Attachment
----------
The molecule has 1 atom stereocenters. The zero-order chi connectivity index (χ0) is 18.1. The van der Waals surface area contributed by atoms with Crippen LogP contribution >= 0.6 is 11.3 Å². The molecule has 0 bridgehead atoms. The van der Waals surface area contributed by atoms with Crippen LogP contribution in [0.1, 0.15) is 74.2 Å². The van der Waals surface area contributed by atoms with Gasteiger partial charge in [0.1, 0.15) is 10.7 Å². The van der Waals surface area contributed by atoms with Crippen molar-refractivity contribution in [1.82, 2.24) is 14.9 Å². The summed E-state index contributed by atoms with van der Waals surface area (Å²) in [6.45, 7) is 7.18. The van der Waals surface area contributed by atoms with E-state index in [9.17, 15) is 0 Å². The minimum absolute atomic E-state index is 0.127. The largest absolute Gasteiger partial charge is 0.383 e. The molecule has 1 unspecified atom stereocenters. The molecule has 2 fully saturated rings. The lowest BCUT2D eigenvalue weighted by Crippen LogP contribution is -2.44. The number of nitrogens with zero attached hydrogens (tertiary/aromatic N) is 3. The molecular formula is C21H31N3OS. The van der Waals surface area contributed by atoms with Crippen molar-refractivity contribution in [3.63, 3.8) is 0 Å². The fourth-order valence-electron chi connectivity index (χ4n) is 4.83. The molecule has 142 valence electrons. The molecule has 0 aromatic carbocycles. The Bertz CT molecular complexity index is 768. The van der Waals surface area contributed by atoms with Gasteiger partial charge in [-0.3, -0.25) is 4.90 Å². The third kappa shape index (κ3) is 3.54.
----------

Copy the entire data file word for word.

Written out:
The molecule has 1 atom stereocenters. The zero-order chi connectivity index (χ0) is 18.1. The van der Waals surface area contributed by atoms with Crippen LogP contribution >= 0.6 is 11.3 Å². The molecule has 0 bridgehead atoms. The van der Waals surface area contributed by atoms with Crippen LogP contribution in [0.1, 0.15) is 74.2 Å². The van der Waals surface area contributed by atoms with Gasteiger partial charge in [0.1, 0.15) is 10.7 Å². The van der Waals surface area contributed by atoms with Crippen molar-refractivity contribution in [1.82, 2.24) is 14.9 Å². The summed E-state index contributed by atoms with van der Waals surface area (Å²) in [6.45, 7) is 7.18. The van der Waals surface area contributed by atoms with E-state index in [9.17, 15) is 0 Å². The minimum absolute atomic E-state index is 0.127. The largest absolute Gasteiger partial charge is 0.383 e. The molecule has 1 unspecified atom stereocenters. The molecule has 2 fully saturated rings. The lowest BCUT2D eigenvalue weighted by Crippen LogP contribution is -2.44. The number of nitrogens with zero attached hydrogens (tertiary/aromatic N) is 3. The molecular formula is C21H31N3OS. The van der Waals surface area contributed by atoms with Crippen molar-refractivity contribution in [3.63, 3.8) is 0 Å². The fourth-order valence-electron chi connectivity index (χ4n) is 4.83. The molecule has 142 valence electrons. The molecule has 0 aromatic carbocycles. The Bertz CT molecular complexity index is 768. The van der Waals surface area contributed by atoms with Gasteiger partial charge in [-0.3, -0.25) is 4.90 Å². The third kappa shape index (κ3) is 3.54.